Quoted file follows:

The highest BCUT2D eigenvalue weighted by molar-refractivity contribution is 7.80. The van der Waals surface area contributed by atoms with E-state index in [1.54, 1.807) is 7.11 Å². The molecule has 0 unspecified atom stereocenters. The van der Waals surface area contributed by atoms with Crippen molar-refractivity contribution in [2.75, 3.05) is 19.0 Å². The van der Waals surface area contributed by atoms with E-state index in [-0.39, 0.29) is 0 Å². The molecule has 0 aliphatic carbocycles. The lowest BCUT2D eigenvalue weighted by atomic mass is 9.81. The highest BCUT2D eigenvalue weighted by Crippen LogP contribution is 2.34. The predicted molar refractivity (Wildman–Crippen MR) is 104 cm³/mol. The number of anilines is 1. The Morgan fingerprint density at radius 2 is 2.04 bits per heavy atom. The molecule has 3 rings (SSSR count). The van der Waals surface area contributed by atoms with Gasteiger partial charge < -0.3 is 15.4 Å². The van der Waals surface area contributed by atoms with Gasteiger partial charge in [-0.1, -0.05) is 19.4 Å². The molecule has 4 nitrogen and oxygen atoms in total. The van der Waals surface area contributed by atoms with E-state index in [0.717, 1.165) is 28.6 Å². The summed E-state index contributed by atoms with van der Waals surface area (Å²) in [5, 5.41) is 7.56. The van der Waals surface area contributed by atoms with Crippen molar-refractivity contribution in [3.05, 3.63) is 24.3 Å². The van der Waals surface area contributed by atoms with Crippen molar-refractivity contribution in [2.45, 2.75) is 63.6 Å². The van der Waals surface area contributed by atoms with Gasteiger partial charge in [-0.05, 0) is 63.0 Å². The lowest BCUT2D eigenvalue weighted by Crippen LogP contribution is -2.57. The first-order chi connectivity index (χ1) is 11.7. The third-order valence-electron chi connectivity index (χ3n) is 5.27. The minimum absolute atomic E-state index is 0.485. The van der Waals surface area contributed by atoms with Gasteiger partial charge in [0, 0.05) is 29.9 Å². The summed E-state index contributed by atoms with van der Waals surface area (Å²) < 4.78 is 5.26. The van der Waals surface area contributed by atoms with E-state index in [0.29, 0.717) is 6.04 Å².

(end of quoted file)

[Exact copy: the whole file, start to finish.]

The highest BCUT2D eigenvalue weighted by molar-refractivity contribution is 7.80. The van der Waals surface area contributed by atoms with E-state index in [1.54, 1.807) is 7.11 Å². The molecule has 0 unspecified atom stereocenters. The van der Waals surface area contributed by atoms with Crippen molar-refractivity contribution in [2.75, 3.05) is 19.0 Å². The van der Waals surface area contributed by atoms with E-state index in [-0.39, 0.29) is 0 Å². The molecule has 0 aliphatic carbocycles. The lowest BCUT2D eigenvalue weighted by atomic mass is 9.81. The highest BCUT2D eigenvalue weighted by Crippen LogP contribution is 2.34. The predicted molar refractivity (Wildman–Crippen MR) is 104 cm³/mol. The number of anilines is 1. The Morgan fingerprint density at radius 2 is 2.04 bits per heavy atom. The molecule has 3 rings (SSSR count). The van der Waals surface area contributed by atoms with Gasteiger partial charge < -0.3 is 15.4 Å². The van der Waals surface area contributed by atoms with Gasteiger partial charge in [-0.1, -0.05) is 19.4 Å². The molecule has 4 nitrogen and oxygen atoms in total. The van der Waals surface area contributed by atoms with E-state index in [0.717, 1.165) is 28.6 Å². The summed E-state index contributed by atoms with van der Waals surface area (Å²) in [5, 5.41) is 7.56. The van der Waals surface area contributed by atoms with Crippen molar-refractivity contribution in [3.05, 3.63) is 24.3 Å². The van der Waals surface area contributed by atoms with Crippen molar-refractivity contribution in [2.45, 2.75) is 63.6 Å². The van der Waals surface area contributed by atoms with Gasteiger partial charge in [-0.05, 0) is 63.0 Å². The lowest BCUT2D eigenvalue weighted by Crippen LogP contribution is -2.57. The first-order chi connectivity index (χ1) is 11.7. The third-order valence-electron chi connectivity index (χ3n) is 5.27. The minimum absolute atomic E-state index is 0.485. The van der Waals surface area contributed by atoms with Gasteiger partial charge in [0, 0.05) is 29.9 Å². The summed E-state index contributed by atoms with van der Waals surface area (Å²) < 4.78 is 5.26. The van der Waals surface area contributed by atoms with E-state index in [0.29, 0.717) is 6.04 Å².